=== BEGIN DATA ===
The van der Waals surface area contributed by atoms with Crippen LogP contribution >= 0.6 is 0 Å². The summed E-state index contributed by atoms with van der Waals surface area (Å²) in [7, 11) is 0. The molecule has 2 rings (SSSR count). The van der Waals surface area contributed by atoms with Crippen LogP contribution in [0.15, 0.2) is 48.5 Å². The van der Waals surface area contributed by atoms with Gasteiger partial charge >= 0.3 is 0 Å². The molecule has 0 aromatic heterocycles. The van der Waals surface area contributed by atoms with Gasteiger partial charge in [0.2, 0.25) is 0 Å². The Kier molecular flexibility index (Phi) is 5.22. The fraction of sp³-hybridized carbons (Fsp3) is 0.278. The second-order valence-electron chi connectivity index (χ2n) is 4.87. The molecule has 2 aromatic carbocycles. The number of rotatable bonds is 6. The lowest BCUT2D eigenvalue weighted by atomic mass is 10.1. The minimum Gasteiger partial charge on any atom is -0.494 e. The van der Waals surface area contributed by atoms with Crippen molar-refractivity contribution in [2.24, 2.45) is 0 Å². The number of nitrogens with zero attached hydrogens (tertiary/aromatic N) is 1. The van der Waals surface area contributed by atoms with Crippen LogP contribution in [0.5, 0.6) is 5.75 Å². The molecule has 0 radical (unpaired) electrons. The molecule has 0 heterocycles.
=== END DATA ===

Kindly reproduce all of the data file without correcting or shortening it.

The van der Waals surface area contributed by atoms with Crippen LogP contribution >= 0.6 is 0 Å². The summed E-state index contributed by atoms with van der Waals surface area (Å²) in [7, 11) is 0. The molecule has 2 rings (SSSR count). The van der Waals surface area contributed by atoms with Crippen LogP contribution in [0.15, 0.2) is 48.5 Å². The van der Waals surface area contributed by atoms with Gasteiger partial charge >= 0.3 is 0 Å². The molecule has 0 aromatic heterocycles. The van der Waals surface area contributed by atoms with Gasteiger partial charge in [0.2, 0.25) is 0 Å². The Kier molecular flexibility index (Phi) is 5.22. The fraction of sp³-hybridized carbons (Fsp3) is 0.278. The second-order valence-electron chi connectivity index (χ2n) is 4.87. The molecule has 2 aromatic carbocycles. The number of rotatable bonds is 6. The lowest BCUT2D eigenvalue weighted by atomic mass is 10.1. The minimum Gasteiger partial charge on any atom is -0.494 e. The van der Waals surface area contributed by atoms with Crippen molar-refractivity contribution in [2.24, 2.45) is 0 Å². The number of nitrogens with zero attached hydrogens (tertiary/aromatic N) is 1. The van der Waals surface area contributed by atoms with Crippen LogP contribution in [0.5, 0.6) is 5.75 Å². The molecule has 0 radical (unpaired) electrons. The molecule has 0 heterocycles.